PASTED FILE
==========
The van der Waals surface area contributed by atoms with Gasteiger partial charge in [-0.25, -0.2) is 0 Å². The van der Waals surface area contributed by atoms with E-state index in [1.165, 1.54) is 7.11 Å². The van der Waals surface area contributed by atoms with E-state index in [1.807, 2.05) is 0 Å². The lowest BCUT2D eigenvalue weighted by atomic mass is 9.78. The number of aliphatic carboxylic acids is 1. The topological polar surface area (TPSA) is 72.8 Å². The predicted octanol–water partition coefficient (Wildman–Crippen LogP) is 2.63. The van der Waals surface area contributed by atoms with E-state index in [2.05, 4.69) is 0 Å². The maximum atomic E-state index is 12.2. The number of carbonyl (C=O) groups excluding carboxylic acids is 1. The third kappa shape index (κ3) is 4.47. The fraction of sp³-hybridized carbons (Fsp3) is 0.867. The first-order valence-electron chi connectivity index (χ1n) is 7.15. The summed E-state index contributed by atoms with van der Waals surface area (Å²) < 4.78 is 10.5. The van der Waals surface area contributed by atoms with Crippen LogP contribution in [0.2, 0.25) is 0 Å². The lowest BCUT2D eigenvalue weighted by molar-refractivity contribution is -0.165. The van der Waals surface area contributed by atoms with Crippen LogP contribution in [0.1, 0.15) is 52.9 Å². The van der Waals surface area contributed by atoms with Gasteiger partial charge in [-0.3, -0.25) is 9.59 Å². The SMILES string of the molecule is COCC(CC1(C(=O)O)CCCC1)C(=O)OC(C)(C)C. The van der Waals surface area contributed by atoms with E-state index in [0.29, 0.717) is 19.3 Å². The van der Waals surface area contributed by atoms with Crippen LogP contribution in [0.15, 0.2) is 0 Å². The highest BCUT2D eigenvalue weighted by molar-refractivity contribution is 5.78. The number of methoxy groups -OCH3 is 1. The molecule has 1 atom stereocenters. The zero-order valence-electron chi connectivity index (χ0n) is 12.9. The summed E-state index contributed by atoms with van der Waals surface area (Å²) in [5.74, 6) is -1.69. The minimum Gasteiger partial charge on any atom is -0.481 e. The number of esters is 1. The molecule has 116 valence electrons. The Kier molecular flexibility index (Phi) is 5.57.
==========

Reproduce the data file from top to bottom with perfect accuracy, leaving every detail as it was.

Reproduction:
The van der Waals surface area contributed by atoms with Gasteiger partial charge in [-0.25, -0.2) is 0 Å². The van der Waals surface area contributed by atoms with E-state index in [1.165, 1.54) is 7.11 Å². The van der Waals surface area contributed by atoms with E-state index in [1.807, 2.05) is 0 Å². The lowest BCUT2D eigenvalue weighted by atomic mass is 9.78. The number of aliphatic carboxylic acids is 1. The topological polar surface area (TPSA) is 72.8 Å². The predicted octanol–water partition coefficient (Wildman–Crippen LogP) is 2.63. The van der Waals surface area contributed by atoms with E-state index in [2.05, 4.69) is 0 Å². The maximum atomic E-state index is 12.2. The number of carbonyl (C=O) groups excluding carboxylic acids is 1. The third kappa shape index (κ3) is 4.47. The fraction of sp³-hybridized carbons (Fsp3) is 0.867. The first-order valence-electron chi connectivity index (χ1n) is 7.15. The summed E-state index contributed by atoms with van der Waals surface area (Å²) < 4.78 is 10.5. The van der Waals surface area contributed by atoms with Crippen LogP contribution in [0.2, 0.25) is 0 Å². The lowest BCUT2D eigenvalue weighted by molar-refractivity contribution is -0.165. The van der Waals surface area contributed by atoms with Crippen LogP contribution in [0.1, 0.15) is 52.9 Å². The van der Waals surface area contributed by atoms with Gasteiger partial charge in [-0.3, -0.25) is 9.59 Å². The SMILES string of the molecule is COCC(CC1(C(=O)O)CCCC1)C(=O)OC(C)(C)C. The van der Waals surface area contributed by atoms with E-state index in [0.29, 0.717) is 19.3 Å². The van der Waals surface area contributed by atoms with Crippen LogP contribution in [0.15, 0.2) is 0 Å². The highest BCUT2D eigenvalue weighted by molar-refractivity contribution is 5.78. The number of methoxy groups -OCH3 is 1. The molecule has 1 atom stereocenters. The zero-order valence-electron chi connectivity index (χ0n) is 12.9. The summed E-state index contributed by atoms with van der Waals surface area (Å²) in [5.74, 6) is -1.69. The minimum Gasteiger partial charge on any atom is -0.481 e. The number of esters is 1. The molecule has 116 valence electrons. The Kier molecular flexibility index (Phi) is 5.57.